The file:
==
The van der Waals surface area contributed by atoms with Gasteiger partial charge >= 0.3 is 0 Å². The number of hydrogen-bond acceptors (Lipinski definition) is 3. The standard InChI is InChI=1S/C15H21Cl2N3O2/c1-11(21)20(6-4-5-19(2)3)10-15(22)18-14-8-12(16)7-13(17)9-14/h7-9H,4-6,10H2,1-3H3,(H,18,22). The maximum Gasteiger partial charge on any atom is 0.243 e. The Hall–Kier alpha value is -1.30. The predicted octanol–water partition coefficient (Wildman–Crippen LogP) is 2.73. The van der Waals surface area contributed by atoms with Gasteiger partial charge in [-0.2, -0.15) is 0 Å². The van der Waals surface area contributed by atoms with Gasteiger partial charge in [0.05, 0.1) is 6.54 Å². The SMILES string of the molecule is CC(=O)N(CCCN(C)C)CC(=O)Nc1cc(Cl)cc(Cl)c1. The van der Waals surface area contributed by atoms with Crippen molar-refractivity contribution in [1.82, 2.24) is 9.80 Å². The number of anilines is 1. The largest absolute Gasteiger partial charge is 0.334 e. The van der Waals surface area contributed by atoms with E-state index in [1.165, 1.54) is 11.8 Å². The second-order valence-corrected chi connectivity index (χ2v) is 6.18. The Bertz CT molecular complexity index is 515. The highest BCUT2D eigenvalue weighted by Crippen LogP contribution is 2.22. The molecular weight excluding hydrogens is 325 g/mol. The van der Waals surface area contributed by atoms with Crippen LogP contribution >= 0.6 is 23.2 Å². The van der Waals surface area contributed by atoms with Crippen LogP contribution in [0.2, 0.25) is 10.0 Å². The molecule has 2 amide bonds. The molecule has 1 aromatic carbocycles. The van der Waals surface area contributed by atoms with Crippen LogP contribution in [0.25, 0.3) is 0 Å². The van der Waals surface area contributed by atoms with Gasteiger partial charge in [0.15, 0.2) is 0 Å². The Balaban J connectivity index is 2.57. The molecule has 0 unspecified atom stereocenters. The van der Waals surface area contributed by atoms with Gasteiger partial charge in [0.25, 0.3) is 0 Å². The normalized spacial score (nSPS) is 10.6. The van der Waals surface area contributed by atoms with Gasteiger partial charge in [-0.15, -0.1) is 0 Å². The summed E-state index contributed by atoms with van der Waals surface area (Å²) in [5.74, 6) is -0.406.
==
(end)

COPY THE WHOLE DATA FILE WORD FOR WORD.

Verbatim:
The van der Waals surface area contributed by atoms with Gasteiger partial charge >= 0.3 is 0 Å². The number of hydrogen-bond acceptors (Lipinski definition) is 3. The standard InChI is InChI=1S/C15H21Cl2N3O2/c1-11(21)20(6-4-5-19(2)3)10-15(22)18-14-8-12(16)7-13(17)9-14/h7-9H,4-6,10H2,1-3H3,(H,18,22). The maximum Gasteiger partial charge on any atom is 0.243 e. The Hall–Kier alpha value is -1.30. The predicted octanol–water partition coefficient (Wildman–Crippen LogP) is 2.73. The van der Waals surface area contributed by atoms with Gasteiger partial charge in [-0.2, -0.15) is 0 Å². The van der Waals surface area contributed by atoms with Gasteiger partial charge in [0.05, 0.1) is 6.54 Å². The SMILES string of the molecule is CC(=O)N(CCCN(C)C)CC(=O)Nc1cc(Cl)cc(Cl)c1. The van der Waals surface area contributed by atoms with Crippen molar-refractivity contribution in [1.82, 2.24) is 9.80 Å². The number of anilines is 1. The largest absolute Gasteiger partial charge is 0.334 e. The van der Waals surface area contributed by atoms with E-state index in [1.165, 1.54) is 11.8 Å². The second-order valence-corrected chi connectivity index (χ2v) is 6.18. The Bertz CT molecular complexity index is 515. The highest BCUT2D eigenvalue weighted by Crippen LogP contribution is 2.22. The molecular weight excluding hydrogens is 325 g/mol. The van der Waals surface area contributed by atoms with Crippen LogP contribution >= 0.6 is 23.2 Å². The van der Waals surface area contributed by atoms with Crippen LogP contribution in [0.2, 0.25) is 10.0 Å². The molecule has 2 amide bonds. The molecule has 1 aromatic carbocycles. The van der Waals surface area contributed by atoms with Crippen LogP contribution in [0.25, 0.3) is 0 Å². The van der Waals surface area contributed by atoms with Gasteiger partial charge in [0.15, 0.2) is 0 Å². The Balaban J connectivity index is 2.57. The molecule has 0 unspecified atom stereocenters. The van der Waals surface area contributed by atoms with Gasteiger partial charge in [0.25, 0.3) is 0 Å². The normalized spacial score (nSPS) is 10.6. The van der Waals surface area contributed by atoms with Gasteiger partial charge in [-0.15, -0.1) is 0 Å². The summed E-state index contributed by atoms with van der Waals surface area (Å²) in [5.74, 6) is -0.406.